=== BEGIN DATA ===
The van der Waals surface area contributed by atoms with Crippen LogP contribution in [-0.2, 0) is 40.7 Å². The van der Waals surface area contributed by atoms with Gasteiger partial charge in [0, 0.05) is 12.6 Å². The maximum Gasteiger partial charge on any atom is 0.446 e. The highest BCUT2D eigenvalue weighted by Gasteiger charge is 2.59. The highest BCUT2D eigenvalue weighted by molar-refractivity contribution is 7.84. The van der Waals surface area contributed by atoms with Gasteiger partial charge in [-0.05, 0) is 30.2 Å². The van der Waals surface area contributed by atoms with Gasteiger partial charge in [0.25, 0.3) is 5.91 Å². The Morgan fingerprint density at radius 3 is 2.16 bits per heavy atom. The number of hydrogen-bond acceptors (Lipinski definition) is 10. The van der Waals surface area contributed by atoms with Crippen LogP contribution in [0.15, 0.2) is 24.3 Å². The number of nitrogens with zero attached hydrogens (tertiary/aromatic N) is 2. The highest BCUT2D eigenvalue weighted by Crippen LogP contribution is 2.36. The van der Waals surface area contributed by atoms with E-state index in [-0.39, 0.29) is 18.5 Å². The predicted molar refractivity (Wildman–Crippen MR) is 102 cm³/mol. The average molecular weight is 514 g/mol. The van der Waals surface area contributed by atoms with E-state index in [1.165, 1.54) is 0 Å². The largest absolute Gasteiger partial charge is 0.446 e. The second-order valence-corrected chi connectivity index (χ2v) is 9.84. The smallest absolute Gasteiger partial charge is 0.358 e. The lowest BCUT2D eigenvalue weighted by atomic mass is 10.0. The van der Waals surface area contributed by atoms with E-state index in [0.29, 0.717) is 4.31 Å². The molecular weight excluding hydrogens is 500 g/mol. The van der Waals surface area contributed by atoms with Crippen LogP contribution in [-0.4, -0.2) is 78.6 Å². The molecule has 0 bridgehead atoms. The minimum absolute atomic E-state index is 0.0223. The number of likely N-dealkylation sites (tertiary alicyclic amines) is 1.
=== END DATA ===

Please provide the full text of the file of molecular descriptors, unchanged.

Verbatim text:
The van der Waals surface area contributed by atoms with Crippen LogP contribution in [-0.2, 0) is 40.7 Å². The van der Waals surface area contributed by atoms with Gasteiger partial charge in [0, 0.05) is 12.6 Å². The maximum Gasteiger partial charge on any atom is 0.446 e. The highest BCUT2D eigenvalue weighted by Gasteiger charge is 2.59. The highest BCUT2D eigenvalue weighted by molar-refractivity contribution is 7.84. The van der Waals surface area contributed by atoms with Gasteiger partial charge in [-0.05, 0) is 30.2 Å². The van der Waals surface area contributed by atoms with Gasteiger partial charge in [0.25, 0.3) is 5.91 Å². The Morgan fingerprint density at radius 3 is 2.16 bits per heavy atom. The number of hydrogen-bond acceptors (Lipinski definition) is 10. The van der Waals surface area contributed by atoms with Crippen LogP contribution in [0.15, 0.2) is 24.3 Å². The number of nitrogens with zero attached hydrogens (tertiary/aromatic N) is 2. The highest BCUT2D eigenvalue weighted by Crippen LogP contribution is 2.36. The van der Waals surface area contributed by atoms with E-state index in [-0.39, 0.29) is 18.5 Å². The predicted molar refractivity (Wildman–Crippen MR) is 102 cm³/mol. The average molecular weight is 514 g/mol. The van der Waals surface area contributed by atoms with E-state index in [1.165, 1.54) is 0 Å². The largest absolute Gasteiger partial charge is 0.446 e. The second-order valence-corrected chi connectivity index (χ2v) is 9.84. The smallest absolute Gasteiger partial charge is 0.358 e. The lowest BCUT2D eigenvalue weighted by atomic mass is 10.0. The van der Waals surface area contributed by atoms with E-state index in [0.29, 0.717) is 4.31 Å². The molecular weight excluding hydrogens is 500 g/mol. The van der Waals surface area contributed by atoms with Crippen LogP contribution in [-0.4, -0.2) is 78.6 Å². The molecule has 0 bridgehead atoms. The minimum absolute atomic E-state index is 0.0223. The number of likely N-dealkylation sites (tertiary alicyclic amines) is 1.